The most interesting thing I found in this book is Friel’s 50-40-30-20-10 Rule. The concept actually came from Alan Couzens, an exercise physiologist and triathlon coach. The essence of the rule is to conserve energy when the bike is going fast (i.e. downhills; think descend into Keene on IMLP bike course!) and expend energy when the bike is going slow (i.e. uphill; climbing the Three Bears). Friel then goes on to talk about this theory on burning matches. I highly suggest you pick up the book for these two tidbits. Burning too many matches = bad bad bad!


The remaining part of the book discusses how to design workouts using power zones and Friel gives examples of workouts for the triathlete at various distances and the cyclist for various sorts of races. Again, I suggest picking up the book if your interested in this portion of the book. Overall, I do believe it is a worthwhile investment if you have a powermeter. I certainly learned a lot about my powermeter and how it works. Friel doesn’t get super technical like I guess the Allen and Coggan’s book does; however, I think it’s great for someone like me who isn’t really a fan of calculus and physics. I still am looking forward to the Allen and Coggan book though. Friel’s book definitely answered a majority of my questions and also made me understand and connect the dots of why my coach assigns certain workouts for me. I’m very much a “why person” so I like to know the why behind everything. Yes, I was totally that kid who would constantly ask why. 🙂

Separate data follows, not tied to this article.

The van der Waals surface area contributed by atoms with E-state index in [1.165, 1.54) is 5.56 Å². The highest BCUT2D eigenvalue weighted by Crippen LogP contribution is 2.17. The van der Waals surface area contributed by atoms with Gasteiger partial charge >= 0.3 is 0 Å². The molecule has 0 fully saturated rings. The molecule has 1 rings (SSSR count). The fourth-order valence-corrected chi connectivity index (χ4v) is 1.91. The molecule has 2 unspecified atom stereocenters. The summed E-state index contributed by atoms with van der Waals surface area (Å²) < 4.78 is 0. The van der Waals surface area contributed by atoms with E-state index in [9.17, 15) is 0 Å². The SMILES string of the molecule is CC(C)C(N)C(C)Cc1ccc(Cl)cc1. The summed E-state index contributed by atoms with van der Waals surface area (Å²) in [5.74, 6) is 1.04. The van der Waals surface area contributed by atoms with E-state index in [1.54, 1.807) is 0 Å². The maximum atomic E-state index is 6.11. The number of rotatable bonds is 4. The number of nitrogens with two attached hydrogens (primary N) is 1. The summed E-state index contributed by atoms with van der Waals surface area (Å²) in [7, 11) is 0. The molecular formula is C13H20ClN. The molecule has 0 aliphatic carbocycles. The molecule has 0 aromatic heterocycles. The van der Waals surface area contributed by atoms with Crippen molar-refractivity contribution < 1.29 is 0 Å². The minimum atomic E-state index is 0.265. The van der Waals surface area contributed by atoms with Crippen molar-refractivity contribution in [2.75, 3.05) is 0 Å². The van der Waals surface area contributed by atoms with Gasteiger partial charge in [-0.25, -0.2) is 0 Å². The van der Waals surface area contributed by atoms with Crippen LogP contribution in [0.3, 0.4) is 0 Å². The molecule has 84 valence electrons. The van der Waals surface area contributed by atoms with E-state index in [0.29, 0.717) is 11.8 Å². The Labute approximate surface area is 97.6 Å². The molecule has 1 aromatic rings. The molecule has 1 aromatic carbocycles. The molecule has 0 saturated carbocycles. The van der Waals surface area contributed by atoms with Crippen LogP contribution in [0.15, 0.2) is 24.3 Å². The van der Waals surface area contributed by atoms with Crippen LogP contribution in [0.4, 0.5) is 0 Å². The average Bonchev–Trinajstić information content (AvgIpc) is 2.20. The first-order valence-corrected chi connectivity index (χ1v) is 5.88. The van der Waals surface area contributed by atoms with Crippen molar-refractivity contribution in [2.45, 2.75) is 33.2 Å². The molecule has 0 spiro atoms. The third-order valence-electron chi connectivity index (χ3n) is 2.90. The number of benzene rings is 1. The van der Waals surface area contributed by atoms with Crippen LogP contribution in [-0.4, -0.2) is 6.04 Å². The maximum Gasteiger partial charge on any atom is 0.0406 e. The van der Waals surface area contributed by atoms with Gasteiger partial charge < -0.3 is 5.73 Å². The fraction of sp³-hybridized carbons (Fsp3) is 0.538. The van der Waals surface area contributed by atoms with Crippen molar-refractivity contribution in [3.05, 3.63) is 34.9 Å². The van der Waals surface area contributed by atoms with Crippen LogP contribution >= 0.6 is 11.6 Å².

Verdict: Buy the book if you have a powermeter!

~ Happy Training